Some of my fondest childhood memories stem from spending hours in the kitchen with my Italian aunts and grandparents, baking sweet treats we would share on special occasions or just for dessert after Sunday dinner. At the time,there wasn’t much of a concern that the desserts we made were healthy; they just had to look and taste amazing.
Times have changed, and our society is becoming much more mindful of what we are eating. So much attention is being paid these days to ingredients and their origins. People are embracing different diets and nutritional lifestyles to determine which is best for them. Greater emphasis is being placed on keeping things fresh and steering away from processed foods. With our increasingly sedentary lifestyles and growing health concerns on the rise, such as obesity and food allergies, the demand for healthy alternatives has never been greater. The big contender for substitution is fat, and especially in desserts.
A while back, a friend was telling me how she added applesauce to her favorite brownie recipe in place of the oil… and loved it. She was thrilled because after years of trying fat-free products that were dry and not very flavorful, she had stumbled upon a solution that would satisfy her craving, without making her feel guilty. It turns out applesauce is just one of many fruit purees that work wonders in replacing the majority of, if not all, the fat in a baked good recipe. Purees, baby foods and even mashed fruits will keep a dessert rich and moist, without tasting the actual fruit or having it feel sticky to the touch. Bananas and peaches are good in chocolate cake recipes, while pureed pears work well for coffee cakes. Another benefit of adding fruit or vegetable puree is the addition of vitamins and minerals, therefore making it an even healthier treat. For the ratio of replacing the fat, start with half the amount of fruit as the butter or oil the recipe calls for. You can always add more if you notice your batter is dry.
There are several other worthy fat replacements available in your local grocery store. It is important to pay attention to the purpose the original fat serves in a recipe before you replace it, as baking is based on chemical reactions. Let’s take a look at some popular substitutes:
This works great when added to boxed cake mixes to give them a more dense texture. By adding half the amount of the butter required in a cookie recipe (1 cup of butter would become 1⁄2 cup of butter and 1⁄4 cup Greek yogurt) you are reducing both the calories and saturated fat. Mashed avocado also works well in this respect.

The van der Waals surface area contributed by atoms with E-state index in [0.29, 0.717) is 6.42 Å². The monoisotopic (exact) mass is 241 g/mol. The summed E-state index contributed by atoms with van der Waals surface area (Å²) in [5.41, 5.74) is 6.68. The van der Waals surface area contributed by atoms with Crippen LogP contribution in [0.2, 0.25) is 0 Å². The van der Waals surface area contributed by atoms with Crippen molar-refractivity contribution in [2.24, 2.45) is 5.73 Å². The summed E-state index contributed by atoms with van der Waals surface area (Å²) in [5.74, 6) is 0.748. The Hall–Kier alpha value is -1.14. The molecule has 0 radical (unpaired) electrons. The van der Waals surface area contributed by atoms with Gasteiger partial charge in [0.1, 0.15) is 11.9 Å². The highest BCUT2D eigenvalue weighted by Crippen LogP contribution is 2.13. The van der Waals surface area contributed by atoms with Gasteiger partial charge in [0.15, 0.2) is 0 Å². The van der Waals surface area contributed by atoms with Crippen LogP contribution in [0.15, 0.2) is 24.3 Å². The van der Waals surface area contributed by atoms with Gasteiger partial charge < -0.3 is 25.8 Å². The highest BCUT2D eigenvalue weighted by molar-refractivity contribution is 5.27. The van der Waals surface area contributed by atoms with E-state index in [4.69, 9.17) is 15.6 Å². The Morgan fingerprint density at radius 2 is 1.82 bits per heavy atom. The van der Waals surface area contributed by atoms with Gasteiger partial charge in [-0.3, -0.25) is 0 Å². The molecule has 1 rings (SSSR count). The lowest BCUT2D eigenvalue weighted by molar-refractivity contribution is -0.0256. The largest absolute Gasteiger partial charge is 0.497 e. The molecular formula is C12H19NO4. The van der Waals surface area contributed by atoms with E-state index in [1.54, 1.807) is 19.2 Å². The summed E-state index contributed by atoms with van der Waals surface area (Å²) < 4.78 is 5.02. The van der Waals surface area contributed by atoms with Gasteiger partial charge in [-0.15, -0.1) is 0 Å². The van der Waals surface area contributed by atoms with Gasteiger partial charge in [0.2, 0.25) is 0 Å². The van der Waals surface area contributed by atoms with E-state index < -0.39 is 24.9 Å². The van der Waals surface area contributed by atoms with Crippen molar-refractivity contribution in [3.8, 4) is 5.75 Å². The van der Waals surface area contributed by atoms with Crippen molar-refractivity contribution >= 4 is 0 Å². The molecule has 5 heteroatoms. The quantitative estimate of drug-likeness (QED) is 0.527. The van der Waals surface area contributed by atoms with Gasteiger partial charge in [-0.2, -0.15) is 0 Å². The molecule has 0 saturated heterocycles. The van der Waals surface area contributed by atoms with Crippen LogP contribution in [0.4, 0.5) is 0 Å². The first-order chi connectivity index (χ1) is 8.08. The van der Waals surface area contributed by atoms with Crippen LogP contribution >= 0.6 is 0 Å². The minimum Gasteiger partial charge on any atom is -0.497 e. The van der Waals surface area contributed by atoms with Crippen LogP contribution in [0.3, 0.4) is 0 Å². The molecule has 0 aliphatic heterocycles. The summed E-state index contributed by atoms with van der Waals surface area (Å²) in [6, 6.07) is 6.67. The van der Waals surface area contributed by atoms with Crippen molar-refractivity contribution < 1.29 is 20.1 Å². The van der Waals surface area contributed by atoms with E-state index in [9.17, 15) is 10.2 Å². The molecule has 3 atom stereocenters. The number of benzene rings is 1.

For years, coconut oil was compared to shortening and thought to be a “bad fat.” When purchased in its pure form, (not hydrogenated), coconut oil is actually a heart healthy food, as its saturated fat is plant-based. Similar to butter in that it can be creamed, this is an ingredient that will most likely be appearing more often in recipes and on store shelves.
Think almond and hazelnut. Nut butter doesn’t have to be peanut! These “other” nut butters work nicely in most baked goods as well as in frostings for a subtle, nutty flavor and golden color.
Using beans that are mashed or pureed will add a dense, fudge-like consistency to brownies and cookies, thus eliminating the need for oil. Butter beans or cannellini beans tend to work best.
Eggs are a bit more difficult to replace as they are such a multifunctional ingredient. Primarily, they provide structure to a recipe and also help bind flour particles to the other ingredients. Soy yogurt or soy sour cream may offer results similar to eggs when using 1⁄4 cup in place of each egg. Tofu or silken tofu actually works well here, as it has properties good for binding and structural integrity. It can be purchased refrigerated or unrefrigerated, although the latter will have a less “beany” taste. Store-bought egg replacement products like Ener-G will also provide the leavening function of an egg to cake and cookie recipes, but may require a bit of water added for additional moisture.1
It is usually not a good idea to substitute a light or diet version of butter or margarine as these contain more moisture and will result in a baked product that will not have as much volume and possibly a less desirable taste. In the case of substituting oil for margarine, or shortening in a cookie recipe, this will result in a greasier cookie and therefore is not recommended.
One of the most important rules in successful reduced or fat-free baking is to not over bake. These desserts require less time in the oven than those that are full in fat, so check them often. After serving, keep them fresh by storing them in airtight containers and refrigerate after 24 hours.
It may take trial and error, but with some practice, you should be able to create a dessert you can enjoy and be proud of. Whatever the reason to explore the many alternatives when enjoying baked goods, it is nice to know that taste and overall great quality do not have to take a backseat to a healthy lifestyle.
Resources and Further Reading:
1 “Baking with Alternative Ingredients”The Daring Kitchen- by Marika of
Madcap Cupcake. Retrieved from http://thedaringkitchen.com/food-talk/
“A Piece of Cake – Ideas from Wilton Baking Alternatives-Reducing Fat in your Favorite Baked Goods recipes” by Angie Thayer. retrieved from http://www.wilton.com/blog/index.php/baking-alternatives-reducing-fat-in-your- favorite-baked-goods-recipes/
“How to Use Fat Substitutes in Baked Goods” SheKnows How-To-by a SheKnows How-To Guide. retrieved from http://www.sheknows.com/how-to/articles/300093/how-to-use-fat-substitutes-in-baked-goods